This was what Liberate hoped it would find when we first spoke about the awards. We had a feeling that there were organisations in the Islands who understood why accepting every member of your workforce and client-base for who they are is the right thing to do.

We were delighted that we were proved right and that they came forward so we could celebrate their achievements.

It was not an easy job to judge the awards. The range of work being undertaken by organisations large and small to embrace equality and diversity is impressive and sets the bar high for other organisations that may not be as advanced in their inclusion strategies.

In 2016, all nominations made the final cut. Had there been a lot more nominees Liberate would have done an initial cut to create a shortlist. However, this was not necessary and we passed all the nominations on to the independent judging panel.

csfk9xywiaabuvb-jpg-largeWe owe a huge debt of thanks to Channel Television, especially to Karen Rankine, Hannah Bechelet, Lydia Hamilton and Christopher Hesketh who agreed to allow us to use their already formed Diversity Panel as our judging panel for the awards. Thank you also to panel members who gave their time to read the nominations and make the very difficult decision as to who should receive the award in each category. The judging was incredibly tight and it came down to one or two tiny factors in determining the winners.

The award presented to the winners was a crystal prism. The style of award was chosen deliberately for its refractive properties. Placing the award on a window sill in a patch of sunshine will result in a room full of rainbows – the international symbol that  represents the diverse, beautiful and colourful nature of human life.

An awards evening does not happen without help and support. The Liberate Committees of Guernsey and Jersey would like to thank the Pomme d’Or for their support and sponsorship. We would like to thank our corporate sponsors – Barclays, ASL Executive Services, Close Finance (CI) Limited and RBC Wealth Management – we really could not have done this without them. We would like to thank those who nominated organisations and those who were nominees – the evening was all about the amazing work they are doing. Finally, we would like to thank all our guests for attending the evening and making the inaugural Channel Islands Equality & Diversity Awards a very special night.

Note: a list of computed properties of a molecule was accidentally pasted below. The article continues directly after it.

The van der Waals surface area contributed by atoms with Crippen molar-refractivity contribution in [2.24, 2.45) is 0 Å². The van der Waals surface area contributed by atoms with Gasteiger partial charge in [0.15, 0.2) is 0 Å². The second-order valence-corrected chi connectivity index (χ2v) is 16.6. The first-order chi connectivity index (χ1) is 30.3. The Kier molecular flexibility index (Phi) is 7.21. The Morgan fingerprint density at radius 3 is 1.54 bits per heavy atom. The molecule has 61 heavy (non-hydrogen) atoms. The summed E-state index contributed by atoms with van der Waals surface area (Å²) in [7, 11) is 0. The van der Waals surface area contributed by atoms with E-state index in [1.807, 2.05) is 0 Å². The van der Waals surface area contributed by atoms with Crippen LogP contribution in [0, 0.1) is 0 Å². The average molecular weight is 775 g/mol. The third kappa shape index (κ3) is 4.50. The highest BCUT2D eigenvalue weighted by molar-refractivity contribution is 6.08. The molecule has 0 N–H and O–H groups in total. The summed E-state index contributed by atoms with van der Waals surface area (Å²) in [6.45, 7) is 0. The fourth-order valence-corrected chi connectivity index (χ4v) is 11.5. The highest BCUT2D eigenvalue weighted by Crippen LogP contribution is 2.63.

The awards were hosted by and a keynote speech was made by Rebecca Root, star of the BBC2 sitcom Boy Meets Girl. As an advocate for equality and diversity, we couldn’t have asked for a better host for our first awards ceremony and we are hugely grateful that Rebecca accepted our invitation.

Awards presented

Best small to medium employer

img_4746Presented by Simon Phillips from Barclays

Funky Pigeon
Law At Work (Channel Islands) Limited

Winner: Law At Work

Best medium to large employerimg_4756

Presented by Edith Coleman from ASL Executive Services

C5 Alliance
Lloyds Bank
RBC Wealth Management International

Winner: RBC Wealth Management International

Best service providerimg_4761

Presented by Simon Phillips from Barclays

HVC Limited
Magic Touch

Winner: Dandy

Best educational initiativeimg_4770

Presented by Ruth Martin from Close Finance